A couple weeks ago, I wrote about the Backup Catcher Hall of Fame. The BCHOF is a virtual Hall of Fame, created by Chuck E. "Cuzz" Gekas and me to honor legendary backup catchers in recent major league history.
At the party after the official announcement, Cuzz and I discussed the results. We are definitely happy with the four inductees in the first Hall of Fame class. Duffy Dyer, Bob Montgomery, Bill Plummer and Jeff Torborg epitomize everything desired in a Hall of Fame backup catcher.
We would like to make one point clear though. The BCHOF is an honor. While the concept was developed out of silliness (through long car rides and losing poker nights), a catcher's enshrinement is a tribute to him and his success in a vital, difficult and overlooked role on a team. Not everyone who donned the tools of ignorance in a major league uniform met our standards (high and low).
Catchers such as Art Kusnyer, Tom Lundstedt and Charlie Sands can be proud that they made the majors, but they didn't put together enough of a career to qualify for the BCHOF. A player had to spend 7+ solid seasons as a backup catcher to garner consideration.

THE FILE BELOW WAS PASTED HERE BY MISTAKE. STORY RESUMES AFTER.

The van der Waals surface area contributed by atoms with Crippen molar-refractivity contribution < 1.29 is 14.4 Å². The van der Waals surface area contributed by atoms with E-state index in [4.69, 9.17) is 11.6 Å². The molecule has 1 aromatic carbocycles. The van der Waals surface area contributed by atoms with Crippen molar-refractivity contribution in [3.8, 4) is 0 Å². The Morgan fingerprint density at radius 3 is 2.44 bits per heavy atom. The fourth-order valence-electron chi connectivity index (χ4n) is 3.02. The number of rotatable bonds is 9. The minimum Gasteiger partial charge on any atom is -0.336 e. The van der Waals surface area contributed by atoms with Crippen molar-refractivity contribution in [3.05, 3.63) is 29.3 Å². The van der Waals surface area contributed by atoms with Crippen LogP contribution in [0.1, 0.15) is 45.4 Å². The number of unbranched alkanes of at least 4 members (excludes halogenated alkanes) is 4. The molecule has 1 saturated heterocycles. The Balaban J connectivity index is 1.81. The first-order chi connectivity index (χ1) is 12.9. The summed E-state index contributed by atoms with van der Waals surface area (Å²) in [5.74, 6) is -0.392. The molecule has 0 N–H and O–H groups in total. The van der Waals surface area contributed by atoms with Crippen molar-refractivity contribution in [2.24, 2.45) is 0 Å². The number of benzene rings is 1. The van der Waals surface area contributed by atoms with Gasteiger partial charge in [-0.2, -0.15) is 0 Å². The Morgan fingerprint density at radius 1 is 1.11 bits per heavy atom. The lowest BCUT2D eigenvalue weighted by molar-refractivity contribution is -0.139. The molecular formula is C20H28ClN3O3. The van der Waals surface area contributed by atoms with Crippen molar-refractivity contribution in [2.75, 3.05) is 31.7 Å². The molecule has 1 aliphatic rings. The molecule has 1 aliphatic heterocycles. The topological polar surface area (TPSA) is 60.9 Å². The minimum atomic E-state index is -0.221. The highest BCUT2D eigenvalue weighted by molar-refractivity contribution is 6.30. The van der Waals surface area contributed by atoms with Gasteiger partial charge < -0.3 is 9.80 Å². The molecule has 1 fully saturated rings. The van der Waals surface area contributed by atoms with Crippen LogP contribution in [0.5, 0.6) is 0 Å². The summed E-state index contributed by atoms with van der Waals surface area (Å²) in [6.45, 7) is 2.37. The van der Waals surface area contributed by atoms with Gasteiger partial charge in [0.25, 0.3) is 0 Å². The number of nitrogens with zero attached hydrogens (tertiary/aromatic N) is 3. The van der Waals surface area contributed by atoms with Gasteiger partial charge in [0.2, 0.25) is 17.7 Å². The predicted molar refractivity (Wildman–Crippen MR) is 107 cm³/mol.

There are also catchers who did too much. Players like Rick Cerone, Brent Mayne and Milt May simply were too good, sometimes being starters, sometimes being platooned. These catchers got nearly 1,000 hits, amounting to an excellent career. Too excellent for the BCHOF.
The final group of players not eligible would be players who were backup catchers, but were more like utility players. Players like Jim Leyritz, John Wockenfuss and John Ellis all played too many games at other positions to truly be called a backup catcher. Perhaps someday down the line, we will develop a Utility Player Hall of Fame, but for now our attention is devoted to the BCHOF.
Over the upcoming months, Cuzz and I will be discussing and debating the candidates for the 2011 BCHOF class. I will be updating our progress here. Feel free to submit your suggestions and thoughts.